In the UH-1 Iroquois helicopter, a hexagonal nut holds the main rotor to the mast. If it were to fail in flight, the helicopter’s body would separate from its rotor.
Engineers call it the “Jesus nut.”
“Intellectual passion dries out sensuality,” wrote Leonardo da Vinci. Someone took him literally — and carved this likeness of the Last Supper into the wall of a Polish salt mine.
(Image: Wikimedia Commons)
A Zen koan:
Tanzan and Ekido were once traveling together down a muddy road. A heavy rain was still falling.
Coming around a bend, they met a lovely girl in a silk kimono and sash, unable to cross the intersection.
“Come on, girl,” said Tanzan at once. Lifting her in his arms, he carried her over the mud.
Ekido did not speak again until that night when they reached a lodging temple. Then he no longer could restrain himself.
“We monks don’t go near females,” he told Tanzan, “especially not young and lovely ones. It is dangerous. Why did you do that?”
“I left the girl there,” said Tanzan. “Are you still carrying her?”
The creation-evolution controversy, as told in car emblems:
Christians started by displaying the “ichthys,” a secret symbol used in the early church:
Evolutionists countered with the “Darwin fish”:
Christians upped the ante with the “truth fish”:
And now Darwinians have escalated to a tyrannosaurus:
The jury’s still out. “My theory of evolution,” says Steven Wright, “is that Darwin was adopted.”
(Images: Wikimedia Commons)
The appropriate word here is “Bleeaagh.” In 897, Pope Stephen VI dug up the decomposing body of his predecessor and put it on trial for violating church law. Formosus, who had been dead for nine months, was found guilty and buried again. Rome turned against Stephen, who was eventually strangled in prison. It’s known as the cadaver synod or, in Latin, the “synodus horrenda.”
- Ingmar Bergman
- Ambrose Bierce
- George Carlin
- Denis Diderot
- Sigmund Freud
- David Hume
- John Stuart Mill
- Bertrand Russell
- Jean-Paul Sartre
- Percy Shelley
- B.F. Skinner
“One of the proofs of the immortality of the soul is that myriads have believed in it,” wrote Mark Twain. “They have also believed the world was flat.”
A classification of demons, from occultist Francis Barrett’s 1801 book The Magus:
- Mammon: prince of seducers
- Asmodai: prince of vile revenges
- Satan: prince of witches and warlocks
- Pithius: prince of liars and liar spirits
- Belial: prince of fraud and injustice
- Merihem: prince of pestilences and spirits that cause pestilences
- Abaddon: prince of war
- Astaroth: prince of inquisitors and accusers
More than 70,000 Australians declared themselves members of the Jedi in the 2001 census, thanks to a fad fueled by e-mail. So did 53,000 New Zealanders and 20,000 Canadians. In England and Wales, 390,000 people gave their religion as Jedi, making it the country’s fourth largest reported religion, behind Christianity, Islam, and Hinduism.
Ironically, the stunt led many otherwise apathetic people to take the census, so it may actually have improved its quality.
“If Christ were here now, there is one thing he would not be — a Christian.” — Mark Twain
In 1211, Emperor Frederick II of Germany raised dozens of children in silence, trying to discover the natural “language of God.” He never got an answer: The children never spoke, and all of them ultimately died in childhood.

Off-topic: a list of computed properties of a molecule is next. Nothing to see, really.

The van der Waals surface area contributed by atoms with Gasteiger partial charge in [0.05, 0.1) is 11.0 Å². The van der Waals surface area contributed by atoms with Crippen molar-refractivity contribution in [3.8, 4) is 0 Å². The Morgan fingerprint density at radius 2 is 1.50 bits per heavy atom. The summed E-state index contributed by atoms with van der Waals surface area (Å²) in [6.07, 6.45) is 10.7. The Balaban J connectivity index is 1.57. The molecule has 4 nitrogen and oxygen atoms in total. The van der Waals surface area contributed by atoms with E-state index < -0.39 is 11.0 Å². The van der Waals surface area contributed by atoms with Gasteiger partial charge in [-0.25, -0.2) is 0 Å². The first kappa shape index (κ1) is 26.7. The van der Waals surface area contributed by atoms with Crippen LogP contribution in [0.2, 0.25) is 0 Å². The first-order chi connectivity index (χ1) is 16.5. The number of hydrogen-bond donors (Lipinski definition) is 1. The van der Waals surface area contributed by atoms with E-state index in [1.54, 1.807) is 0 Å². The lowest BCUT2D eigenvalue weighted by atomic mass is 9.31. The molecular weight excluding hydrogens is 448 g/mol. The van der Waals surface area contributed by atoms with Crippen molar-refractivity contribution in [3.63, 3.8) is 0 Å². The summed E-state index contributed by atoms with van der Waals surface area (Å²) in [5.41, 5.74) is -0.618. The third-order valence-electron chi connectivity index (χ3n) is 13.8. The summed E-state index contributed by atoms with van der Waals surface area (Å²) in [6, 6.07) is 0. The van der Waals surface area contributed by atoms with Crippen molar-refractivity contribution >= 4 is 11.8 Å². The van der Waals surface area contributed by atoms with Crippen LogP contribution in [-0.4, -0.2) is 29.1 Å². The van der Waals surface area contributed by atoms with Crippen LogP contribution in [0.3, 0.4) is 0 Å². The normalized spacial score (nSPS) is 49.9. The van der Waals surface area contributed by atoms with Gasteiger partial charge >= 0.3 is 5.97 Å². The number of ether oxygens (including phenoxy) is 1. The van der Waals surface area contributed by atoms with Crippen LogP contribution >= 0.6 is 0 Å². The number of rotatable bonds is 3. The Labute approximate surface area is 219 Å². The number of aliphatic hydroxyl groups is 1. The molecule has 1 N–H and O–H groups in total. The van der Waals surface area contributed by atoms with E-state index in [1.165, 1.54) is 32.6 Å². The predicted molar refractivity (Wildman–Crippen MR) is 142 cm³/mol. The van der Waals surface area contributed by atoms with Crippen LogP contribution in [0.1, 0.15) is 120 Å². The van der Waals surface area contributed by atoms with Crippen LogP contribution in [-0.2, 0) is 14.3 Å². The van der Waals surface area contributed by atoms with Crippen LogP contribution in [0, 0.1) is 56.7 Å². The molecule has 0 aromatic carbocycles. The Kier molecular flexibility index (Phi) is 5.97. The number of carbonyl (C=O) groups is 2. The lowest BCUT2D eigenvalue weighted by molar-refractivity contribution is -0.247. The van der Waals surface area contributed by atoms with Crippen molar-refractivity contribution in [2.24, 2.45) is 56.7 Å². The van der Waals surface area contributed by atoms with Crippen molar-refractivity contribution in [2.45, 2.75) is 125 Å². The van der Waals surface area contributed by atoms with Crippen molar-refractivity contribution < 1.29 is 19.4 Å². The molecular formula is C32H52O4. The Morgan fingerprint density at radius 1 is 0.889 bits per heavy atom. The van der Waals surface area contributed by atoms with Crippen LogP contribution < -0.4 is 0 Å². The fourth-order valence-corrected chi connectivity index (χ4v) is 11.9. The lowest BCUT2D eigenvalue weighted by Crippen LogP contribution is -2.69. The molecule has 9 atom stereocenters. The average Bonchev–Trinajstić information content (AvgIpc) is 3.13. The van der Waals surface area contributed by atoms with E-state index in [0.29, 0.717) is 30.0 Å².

A Buddhist walks up to a hot dog vendor and says, “Make me one with everything.”
On this date in A.D. 600, Pope Gregory the Great decreed that saying “God bless you” is the correct response to a sneeze.
How does that work, exactly? When you become pope, do they give you a special hotline phone? If so, I think there are more important questions he could have asked.
You can spare others the whole “gesundheit” question by tickling the roof of your mouth with the tip of your tongue — it stops the sneeze impulse.
At DigiBless “your file, website, or message is blessed using our consecrated server and algorithm, to protect them from evil and touch them with the power and glory of Jesus Christ.”
Since then, she’s acquired all the trappings of a real deity: gospels (“according to St. Sascha”), revelations (to “St. Bryce the Long-Winded”), relics (the Holy Sock of Bob), scripture, and historic artworks.
Because she’s invisible, it’s impossible to prove she does not exist. “The Invisible Pink Unicorn is a being of great spiritual power,” say the faithful. “We know this because she is capable of being invisible and pink at the same time. Like all religions, the Faith of the Invisible Pink Unicorn is based upon both logic and faith. We have faith that she is pink; we logically know that she is invisible because we can’t see her.”
Followers debate her attributes, but it’s generally agreed that she prefers pineapple and ham pizza to pepperoni and mushroom, which is said to be eaten only by followers of the Purple Oyster of Doom. The IPU also “raptures” socks from laundry as a sign of favor.
Is this harmless fun or awful blasphemy? It’s getting hard to care. As the French writer Edmond de Goncourt wrote, “If there is a God, atheism must seem to him as less of an insult than religion.”
St. Ambrose is the patron saint of beekeepers.
How many Unitarian Universalists does it take to change a light bulb?
“We choose not to make a statement either in favor of or against the need for a light bulb. However, if in your own journey you have found that a light bulb works for you, that is fine. You are invited to write a poem or compose a modern dance about your personal relationship with your light bulb (or light source, or non-dark resource) and present it next month at our annual light bulb Sunday service, in which we will explore a number of light bulb traditions, including incandescent, fluorescent, three-way, long-life, and tinted — all of which are equally valid paths to luminescence.”